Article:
“Physicians aren’t ‘just’ healers, prescribers or researchers anymore. In the healthcare ecosystem, for all practical purposes, physicians are the media.” This is an interesting aspect of the shifting role of physicians and one that hasn’t gained much notice. The above quote comes from my colleague, Greg Matthews, and the insightful report, Missing the Forest for the Trees: The Change in Physician Roles that the Healthcare Industry Missed.
Like many of us, over time, physicians have transitioned to using the internet as a source of connection – to patients, to each other, to the best-curated and latest information. Even data from 2012 highlights this. A study published in the Journal of Medical Internet Research found that 61% of physicians scanned social media for medical information at least weekly, while 46% contributed information on at least a weekly basis. A growing number of savvy physicians are taking advantage of the power of social channels to become a trusted resource for patients, traditional journalists and fellow physicians.
The new KOLs are KOIs
In addition to Key Opinion Leaders (KOLs), healthcare organizations need to start paying attention to Key Online Influencers (KOIs). Today, influence can be created by active online participation and relevance utilizing syndication and search. Now doctors are leveraging social media as a platform to become a KOI in addition to (or instead of) the traditional methods of becoming a KOL. Healthcare organizations who embrace this new role of doctors and partner with them will have a marketing advantage. What if you could have a relationship with a physician who is unable or unwilling to see a sales rep?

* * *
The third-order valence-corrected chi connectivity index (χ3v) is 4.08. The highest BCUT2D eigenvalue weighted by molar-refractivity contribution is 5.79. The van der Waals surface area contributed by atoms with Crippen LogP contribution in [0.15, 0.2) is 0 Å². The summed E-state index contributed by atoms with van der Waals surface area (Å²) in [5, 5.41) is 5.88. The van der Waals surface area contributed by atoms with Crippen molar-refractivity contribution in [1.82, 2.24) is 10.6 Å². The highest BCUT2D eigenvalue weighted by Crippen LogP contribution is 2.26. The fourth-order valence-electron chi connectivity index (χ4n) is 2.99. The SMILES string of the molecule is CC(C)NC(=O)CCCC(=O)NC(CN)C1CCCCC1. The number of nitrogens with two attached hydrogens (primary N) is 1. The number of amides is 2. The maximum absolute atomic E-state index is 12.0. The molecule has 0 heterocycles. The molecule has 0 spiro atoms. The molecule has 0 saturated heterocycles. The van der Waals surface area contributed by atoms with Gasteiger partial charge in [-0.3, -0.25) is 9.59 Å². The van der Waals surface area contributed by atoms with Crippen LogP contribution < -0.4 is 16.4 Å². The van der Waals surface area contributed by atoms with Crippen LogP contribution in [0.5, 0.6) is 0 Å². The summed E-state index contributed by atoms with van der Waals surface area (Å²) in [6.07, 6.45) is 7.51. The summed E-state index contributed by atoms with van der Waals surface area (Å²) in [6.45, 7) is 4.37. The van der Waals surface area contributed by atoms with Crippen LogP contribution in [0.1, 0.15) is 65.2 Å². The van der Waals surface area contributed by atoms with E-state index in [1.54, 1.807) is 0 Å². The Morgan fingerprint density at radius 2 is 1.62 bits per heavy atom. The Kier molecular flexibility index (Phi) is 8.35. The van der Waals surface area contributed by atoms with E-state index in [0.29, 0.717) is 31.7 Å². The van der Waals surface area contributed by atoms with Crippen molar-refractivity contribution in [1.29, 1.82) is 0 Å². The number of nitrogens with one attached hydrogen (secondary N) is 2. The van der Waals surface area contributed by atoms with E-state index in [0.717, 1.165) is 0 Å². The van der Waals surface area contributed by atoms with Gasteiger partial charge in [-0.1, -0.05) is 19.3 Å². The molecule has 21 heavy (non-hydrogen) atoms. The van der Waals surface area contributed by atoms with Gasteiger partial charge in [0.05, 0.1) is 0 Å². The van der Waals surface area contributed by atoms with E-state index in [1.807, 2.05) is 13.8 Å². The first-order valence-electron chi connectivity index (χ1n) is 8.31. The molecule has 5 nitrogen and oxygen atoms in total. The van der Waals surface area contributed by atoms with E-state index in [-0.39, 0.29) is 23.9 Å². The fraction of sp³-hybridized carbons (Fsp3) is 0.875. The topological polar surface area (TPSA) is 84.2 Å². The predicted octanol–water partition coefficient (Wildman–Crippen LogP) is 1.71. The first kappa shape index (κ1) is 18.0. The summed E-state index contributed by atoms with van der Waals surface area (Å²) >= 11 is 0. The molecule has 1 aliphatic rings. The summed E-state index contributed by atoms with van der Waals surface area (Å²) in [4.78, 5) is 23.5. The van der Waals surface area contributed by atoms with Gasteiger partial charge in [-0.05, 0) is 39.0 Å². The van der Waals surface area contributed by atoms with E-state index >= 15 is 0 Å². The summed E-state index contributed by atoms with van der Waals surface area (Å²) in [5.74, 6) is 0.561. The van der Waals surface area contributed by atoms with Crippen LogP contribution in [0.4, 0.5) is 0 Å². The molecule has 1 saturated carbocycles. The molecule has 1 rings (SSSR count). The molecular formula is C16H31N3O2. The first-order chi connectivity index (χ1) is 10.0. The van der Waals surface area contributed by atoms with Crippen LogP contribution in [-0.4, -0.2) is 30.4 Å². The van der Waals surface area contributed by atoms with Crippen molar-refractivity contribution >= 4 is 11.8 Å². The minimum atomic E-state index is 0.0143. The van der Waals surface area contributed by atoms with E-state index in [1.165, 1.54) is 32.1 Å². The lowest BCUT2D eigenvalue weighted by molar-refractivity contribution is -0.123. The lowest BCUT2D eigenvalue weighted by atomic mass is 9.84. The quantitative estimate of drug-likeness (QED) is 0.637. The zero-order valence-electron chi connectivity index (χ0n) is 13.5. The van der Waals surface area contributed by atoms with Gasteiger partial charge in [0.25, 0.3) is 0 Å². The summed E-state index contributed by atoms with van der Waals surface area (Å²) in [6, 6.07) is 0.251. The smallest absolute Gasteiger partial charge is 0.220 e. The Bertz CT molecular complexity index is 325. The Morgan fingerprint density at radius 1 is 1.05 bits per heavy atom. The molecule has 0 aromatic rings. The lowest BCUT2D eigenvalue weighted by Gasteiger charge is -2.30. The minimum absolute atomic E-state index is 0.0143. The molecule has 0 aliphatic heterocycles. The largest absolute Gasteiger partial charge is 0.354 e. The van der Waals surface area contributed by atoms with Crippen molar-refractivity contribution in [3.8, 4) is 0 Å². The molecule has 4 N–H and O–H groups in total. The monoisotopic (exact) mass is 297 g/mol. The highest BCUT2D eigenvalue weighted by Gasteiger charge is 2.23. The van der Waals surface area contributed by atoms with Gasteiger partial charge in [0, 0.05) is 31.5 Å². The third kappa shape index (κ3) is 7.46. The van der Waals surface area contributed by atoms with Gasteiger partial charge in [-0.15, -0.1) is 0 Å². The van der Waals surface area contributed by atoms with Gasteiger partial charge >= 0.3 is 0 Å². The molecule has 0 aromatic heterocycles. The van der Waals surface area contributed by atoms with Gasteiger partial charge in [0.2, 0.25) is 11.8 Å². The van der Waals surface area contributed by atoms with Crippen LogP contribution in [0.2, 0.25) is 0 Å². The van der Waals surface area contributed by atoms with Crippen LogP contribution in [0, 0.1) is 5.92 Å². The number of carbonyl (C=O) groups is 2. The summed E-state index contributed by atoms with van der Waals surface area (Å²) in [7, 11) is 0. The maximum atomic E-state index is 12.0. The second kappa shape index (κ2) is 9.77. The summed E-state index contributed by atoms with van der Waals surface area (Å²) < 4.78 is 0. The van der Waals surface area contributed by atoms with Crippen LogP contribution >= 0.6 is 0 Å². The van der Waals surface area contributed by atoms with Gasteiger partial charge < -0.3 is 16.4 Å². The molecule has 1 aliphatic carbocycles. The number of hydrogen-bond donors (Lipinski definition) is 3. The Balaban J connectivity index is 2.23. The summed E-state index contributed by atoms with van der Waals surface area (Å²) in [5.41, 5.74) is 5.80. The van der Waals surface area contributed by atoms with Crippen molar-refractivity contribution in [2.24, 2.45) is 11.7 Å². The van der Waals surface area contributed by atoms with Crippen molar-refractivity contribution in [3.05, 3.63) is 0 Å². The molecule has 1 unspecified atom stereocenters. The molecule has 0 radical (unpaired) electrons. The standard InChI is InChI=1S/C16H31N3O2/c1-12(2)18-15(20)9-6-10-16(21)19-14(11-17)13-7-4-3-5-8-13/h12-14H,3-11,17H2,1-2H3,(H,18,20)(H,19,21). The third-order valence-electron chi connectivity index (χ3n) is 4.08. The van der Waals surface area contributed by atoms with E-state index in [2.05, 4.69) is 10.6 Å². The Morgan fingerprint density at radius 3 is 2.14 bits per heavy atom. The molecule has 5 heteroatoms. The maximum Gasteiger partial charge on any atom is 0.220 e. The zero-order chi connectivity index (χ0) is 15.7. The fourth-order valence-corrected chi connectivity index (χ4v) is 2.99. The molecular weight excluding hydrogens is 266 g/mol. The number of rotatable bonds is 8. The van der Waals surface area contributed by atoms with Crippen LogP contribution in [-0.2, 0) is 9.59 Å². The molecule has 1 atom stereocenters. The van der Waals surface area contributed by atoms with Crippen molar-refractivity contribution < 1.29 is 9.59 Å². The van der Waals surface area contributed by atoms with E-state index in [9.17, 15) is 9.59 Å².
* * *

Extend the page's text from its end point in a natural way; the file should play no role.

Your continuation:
A key difference As this blog title says, many physicians are playing a role we once relied on broadcast and print media to play, however they are coming at it from a different perspective. Journalists are paid to report the news from an impartial perspective. The majority of these doctors are not being paid, and offer their opinion and experience. These physicians are motivated by growing their reputation, practice or business. It’s important to remember that if you want them to share one of your messages, you need to frame it in a way that will help them to meet their own goals.
I’m currently involved in a project with a client who is successfully approaching these online influencers as members of the media: building relationships and then sharing valuable content that’s relevant to the physician. Learn more about how to approach and find these online influential physicians by downloading the report that inspired this post.
What do you think about this concept? Does it jibe with what you are experiencing?